Kenny faces summit test on complex fiscal agenda
Taoiseach Enda Kenny faces a big test this week as European leaders return to Brussels on Thursday for the first of two summits in three weeks.
At issue is a seven-year EU budget beginning in 2014, a complex plan which will set binding limits on European expenditure right into the next decade. This exceedingly knotty negotiation is likely to drag on into Saturday or Sunday, with equally pressing questions in the debt crisis held over until the next summit in mid-December.
Ireland’s €1.7 billion share of annual farm spending is under threat in the budget talks, with obvious and potentially damaging implications for the public finances and for Mr Kenny’s standing with the powerful farming community.
With a bank-debt relief deal still elusive, this is tricky ground for the Taoiseach.
Given Kenny’s weak negotiating position, his fate in the summit chamber will probably be determined by the fate of his allies.
European Council president Herman Van Rompuy is pushing for cuts to the overall agriculture budget, but the Taoiseach has a friend in French president François Hollande, who is determined to avert any reduction in farm spending. Kenny may yet count on Italy and, perhaps, on implicit support from Germany.
But if Germany’s force in any European negotiation is not to be underestimated, Poland is to the fore in a large group of poorer countries who are campaigning for increased cohesion funding to modernise their economies.
They too can block a deal, meaning nothing can be agreed without all sides in this 27-country negotiation yielding something.
Countries as diverse as France, Poland, Austria, Italy and Romania lined up last week to criticise the Van Rompuy proposal.
Quite where all of this leads remains to be seen, but the agriculture question is only one of two dangers for Kenny.
There is a sense of heightened anxiety in Brussels that British premier David Cameron is preparing to wield his veto next weekend. If agreement is not reached, it would then fall to Ireland’s incoming presidency of the EU to settle the matter in the new year.
Such an outcome would greatly complicate the presidency, raising the stakes for Kenny as he seeks to make the best of an opportunity to recover some of the esteem Ireland lost in the economic collapse.
These talks take place in the shadow of a long and still-unresolved economic crisis which has curtailed budgets throughout the union and led voters to depose a large number of European governments.
It was always going to be difficult to strike an EU budget deal in that context, a situation made more tricky still by the fact that the new plan must be unanimously approved by all countries.
This is where Cameron comes in. He has campaigned relentlessly for a freeze in the EU budget and argued that any increase would be glaringly at odds with the fragile economic climate of the real world.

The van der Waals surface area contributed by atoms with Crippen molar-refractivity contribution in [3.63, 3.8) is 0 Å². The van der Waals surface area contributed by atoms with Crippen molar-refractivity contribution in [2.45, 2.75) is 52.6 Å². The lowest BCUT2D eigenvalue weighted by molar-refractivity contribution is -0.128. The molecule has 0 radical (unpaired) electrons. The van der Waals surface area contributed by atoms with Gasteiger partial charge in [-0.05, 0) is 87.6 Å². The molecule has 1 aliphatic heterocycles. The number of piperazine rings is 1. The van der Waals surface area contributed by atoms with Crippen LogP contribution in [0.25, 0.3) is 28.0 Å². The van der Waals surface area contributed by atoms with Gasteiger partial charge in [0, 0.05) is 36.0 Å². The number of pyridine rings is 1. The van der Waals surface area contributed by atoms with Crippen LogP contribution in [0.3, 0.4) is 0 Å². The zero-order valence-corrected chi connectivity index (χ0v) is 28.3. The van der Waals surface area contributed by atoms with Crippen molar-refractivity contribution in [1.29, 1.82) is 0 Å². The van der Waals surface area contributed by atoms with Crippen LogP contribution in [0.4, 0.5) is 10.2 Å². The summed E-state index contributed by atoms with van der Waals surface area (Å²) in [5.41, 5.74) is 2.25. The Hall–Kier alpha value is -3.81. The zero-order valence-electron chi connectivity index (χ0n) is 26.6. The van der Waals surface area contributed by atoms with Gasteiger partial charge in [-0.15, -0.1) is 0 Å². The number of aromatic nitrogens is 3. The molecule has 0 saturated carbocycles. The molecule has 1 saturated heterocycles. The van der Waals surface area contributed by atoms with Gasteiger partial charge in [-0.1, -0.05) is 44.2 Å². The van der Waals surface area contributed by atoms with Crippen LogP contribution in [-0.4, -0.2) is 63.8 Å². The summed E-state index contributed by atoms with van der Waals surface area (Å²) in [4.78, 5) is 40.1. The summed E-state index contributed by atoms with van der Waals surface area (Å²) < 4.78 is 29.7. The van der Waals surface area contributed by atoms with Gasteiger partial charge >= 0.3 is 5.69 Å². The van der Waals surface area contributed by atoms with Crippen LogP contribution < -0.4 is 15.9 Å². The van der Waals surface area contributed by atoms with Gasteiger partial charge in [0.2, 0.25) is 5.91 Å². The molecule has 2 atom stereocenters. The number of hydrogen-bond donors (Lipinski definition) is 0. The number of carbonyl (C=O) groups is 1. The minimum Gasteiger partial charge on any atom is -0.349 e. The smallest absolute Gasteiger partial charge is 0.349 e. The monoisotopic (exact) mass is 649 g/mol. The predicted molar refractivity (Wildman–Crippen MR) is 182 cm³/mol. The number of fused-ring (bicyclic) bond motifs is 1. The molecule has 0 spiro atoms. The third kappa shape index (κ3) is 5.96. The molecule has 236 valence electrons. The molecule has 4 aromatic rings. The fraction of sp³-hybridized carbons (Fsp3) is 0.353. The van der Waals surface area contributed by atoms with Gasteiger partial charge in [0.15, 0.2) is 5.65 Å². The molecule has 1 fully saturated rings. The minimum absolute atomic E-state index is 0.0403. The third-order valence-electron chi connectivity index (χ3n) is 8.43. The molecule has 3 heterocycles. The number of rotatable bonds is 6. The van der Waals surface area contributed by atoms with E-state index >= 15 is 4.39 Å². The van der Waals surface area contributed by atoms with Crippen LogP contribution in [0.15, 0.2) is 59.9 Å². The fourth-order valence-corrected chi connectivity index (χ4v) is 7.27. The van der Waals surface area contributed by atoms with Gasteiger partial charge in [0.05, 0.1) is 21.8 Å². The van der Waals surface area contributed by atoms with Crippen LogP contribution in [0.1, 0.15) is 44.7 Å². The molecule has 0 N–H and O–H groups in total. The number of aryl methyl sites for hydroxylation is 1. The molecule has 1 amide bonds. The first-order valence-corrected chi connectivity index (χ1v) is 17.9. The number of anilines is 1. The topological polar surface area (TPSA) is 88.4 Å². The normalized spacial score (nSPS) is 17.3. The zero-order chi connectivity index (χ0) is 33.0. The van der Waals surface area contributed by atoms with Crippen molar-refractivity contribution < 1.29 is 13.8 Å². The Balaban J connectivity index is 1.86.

In the vexed Westminster debate over Europe, this left Cameron with negligible room for manoeuvre at the summit.
His scope for compromise narrowed yet more when a band of recalcitrant Tory backbenchers – with the aid of the Labour opposition – defeated him in a domestic vote in which they called for an EU budget cut.
Almost one year after the British PM’s storied boycott of the fiscal treaty, this threatens to isolate him again in Brussels. Although that might still prove popular in London, it is a major hindrance to other member states.
In spite of pressure from countries like Germany, the Netherlands and Sweden for EU budget cutbacks, there would appear to be a consensus (outside Britain) that some kind of an increase is in order.
Any rise would come dressed up in the guise of austerity, but that is still unlikely to please Downing Street.
Predictably enough, the drama in London has led to another round of fevered speculation in Brussels over the prospect of an eventual British exit from the union. But even as ranking EU officials fret anew over the ultimate fate of its membership, they are preoccupied in the first instance with next week’s negotiation.
Some EU figures say privately that talks are already doomed because Cameron has left himself no wriggle room. The big question now, say European insiders, is whether he engages seriously in the talks at all.
“Does David bring his man-bag or not?” says one official. “It all depends on whether they come out to play,” says another.
Arguing against him is a chorus led by German chancellor Angela Merkel, the dominant political figure in the union.
As she faces into a difficult general election next September, the chancellor wants to settle as much outstanding European business as she can before the countdown to the campaign begins in January.
With prickly questions over the euro zone “banking union” still to be confronted at the next summit, there will be no time then to revisit the budget question.
This leads some talks participants to hold out the hope of a pragmatic deal can be struck next weekend, their calculation being that Merkel might just be willing to do what it takes to bring Cameron on board.
That, however, assumes that he is amenable – and that a compromise acceptable to all can be found.
The seven-year budget is supposed put a cap on the overall expenditure limits, with annual spending to be settled year by year. Diplomats freely acknowledge that failure last week of talks on the budget for 2013 does not bode well for the summit.